A Bouncer Assaulted Me. Can I Sue?

Nightclubs can be great places to let loose after a long week at work, but they can also be dangerous. If you add alcohol, a crowded setting, and an act of aggression, you could have a serious mess on your hands. This is often the attitude bouncers have; they are the people charged with keeping nightlife as peaceful as possible. Bouncers can be overzealous and overreact to potential threats, however. If a bouncer has ever assaulted you, you might wonder if you can sue him or her or the nightclub. It depends on the situation and the interpretation of the law.

What Can a Bouncer Do?

Injuries caused by bouncers can lead to contentious litigation, since the line they tread tends to be a bit foggy. On the one hand, they’re supposed to maintain order in what can be an unruly situation. On the other hand, they’re duty bound to do this without causing any harm.

Bouncers, like other employees, are required to exercise reasonable care around their guests. Unfortunately, their job duties are broad and open to interpretation. Most jurisdictions assume bouncers are allowed to use a “reasonable amount” of force to maintain peace in a volatile environment.

If they breach this duty, a court can find bouncers guilty of negligence. Intent doesn’t play a role in determining negligence, so a bouncer can be negligent even if he or she injured someone accidentally.

The following is a list of things a bouncer might be able to do:

  • Check IDs
  • Issue verbal warnings
  • Ask unruly patrons to leave
  • Break up fights
  • Call the police
  • Protect bystanders from violence
  • Respond to equal force when indicated
  • Refuse entry for certain reasons – for example, if a person seems too intoxicated, is acting unruly, or doesn’t comply with the policies of the establishment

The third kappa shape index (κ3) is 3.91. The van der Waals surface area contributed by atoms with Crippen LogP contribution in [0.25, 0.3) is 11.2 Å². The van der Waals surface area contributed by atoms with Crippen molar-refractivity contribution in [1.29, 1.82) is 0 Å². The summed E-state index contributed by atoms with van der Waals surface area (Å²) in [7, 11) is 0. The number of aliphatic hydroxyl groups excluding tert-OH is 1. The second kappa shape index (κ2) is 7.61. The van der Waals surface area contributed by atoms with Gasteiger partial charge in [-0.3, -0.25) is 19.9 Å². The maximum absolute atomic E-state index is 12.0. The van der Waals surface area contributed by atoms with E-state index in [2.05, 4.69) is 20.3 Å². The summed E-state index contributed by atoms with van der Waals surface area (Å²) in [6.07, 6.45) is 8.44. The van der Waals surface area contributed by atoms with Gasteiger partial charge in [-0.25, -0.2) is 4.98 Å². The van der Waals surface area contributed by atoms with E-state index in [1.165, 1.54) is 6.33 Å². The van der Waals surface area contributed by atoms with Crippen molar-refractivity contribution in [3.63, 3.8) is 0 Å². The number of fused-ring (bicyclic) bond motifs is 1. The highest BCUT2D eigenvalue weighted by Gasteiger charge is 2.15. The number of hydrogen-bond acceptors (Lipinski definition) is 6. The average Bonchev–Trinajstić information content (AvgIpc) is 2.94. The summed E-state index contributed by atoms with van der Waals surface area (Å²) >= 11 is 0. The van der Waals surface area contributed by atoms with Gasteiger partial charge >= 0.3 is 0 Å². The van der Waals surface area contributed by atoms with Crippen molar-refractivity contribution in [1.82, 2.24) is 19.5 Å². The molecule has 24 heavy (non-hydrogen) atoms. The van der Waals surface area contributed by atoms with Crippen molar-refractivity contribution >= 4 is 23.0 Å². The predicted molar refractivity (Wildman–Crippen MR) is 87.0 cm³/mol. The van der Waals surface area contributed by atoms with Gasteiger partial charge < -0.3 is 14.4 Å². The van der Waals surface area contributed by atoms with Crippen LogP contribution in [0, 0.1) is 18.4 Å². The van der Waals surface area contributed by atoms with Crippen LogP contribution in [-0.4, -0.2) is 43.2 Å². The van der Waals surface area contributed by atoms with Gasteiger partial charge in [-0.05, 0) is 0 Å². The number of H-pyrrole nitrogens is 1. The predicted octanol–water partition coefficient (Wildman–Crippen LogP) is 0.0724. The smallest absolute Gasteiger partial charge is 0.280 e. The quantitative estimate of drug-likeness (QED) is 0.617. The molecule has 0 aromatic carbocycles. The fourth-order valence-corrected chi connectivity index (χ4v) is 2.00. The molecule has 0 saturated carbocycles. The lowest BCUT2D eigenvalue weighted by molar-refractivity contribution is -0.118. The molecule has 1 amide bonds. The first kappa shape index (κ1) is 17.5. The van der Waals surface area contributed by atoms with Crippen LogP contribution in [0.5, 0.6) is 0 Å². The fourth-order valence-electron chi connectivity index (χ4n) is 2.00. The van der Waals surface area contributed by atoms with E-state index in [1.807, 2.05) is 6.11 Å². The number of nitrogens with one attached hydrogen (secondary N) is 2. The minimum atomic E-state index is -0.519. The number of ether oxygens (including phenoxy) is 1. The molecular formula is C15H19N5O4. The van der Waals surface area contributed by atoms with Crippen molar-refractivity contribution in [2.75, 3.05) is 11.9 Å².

What Is a Bouncer Not Allowed to Do?

Bouncers are trained to de-escalate situations through verbal tactics and removal. Contrary to what we see on television, they’re not allowed to strong-arm patrons without cause. These are examples of what bouncers aren’t allowed to do:

  • Punch or kick any patron
  • Physically rush someone to remove them from an establishment
  • Use techniques like chokeholds or headlocks
  • Use pepper spray or any weapons

Bouncers aren’t allowed to use any physical techniques unless they’re used against them first.

I Was Wrongfully Assaulted. Now What?

If you think a bouncer has wrongfully assaulted you, you may sue for damages. Take the following actions:

  • Make a written report while the incident is still fresh in your mind. Note the date, time, injuries, and circumstances leading up to the incident.
  • Keep copies of all your medical records, receipts, and insurance claims. The court will use these to determine a settlement amount in the event that you win a lawsuit.
  • Retain copies of all pay stubs if you missed work as the result of your injuries. You may be entitled to compensation for lost wages.
  • Request a copy of the police report.
  • Get contact information from the bouncer, management, and any witnesses.

Do I Need a Las Vegas Lawyer?

If you think you have a case for negligence, your first step should be to hire a Las Vegas personal injury lawyer who can tell you if there would be legal recourse against the responsible party or parties. Most law firms offer a free initial consultation. This will give you an idea of whether you have an actionable case.

Bouncers must maintain order without engaging in physical violence. If you’ve been injured in an altercation with a bouncer, speak with an attorney about a personal injury claim.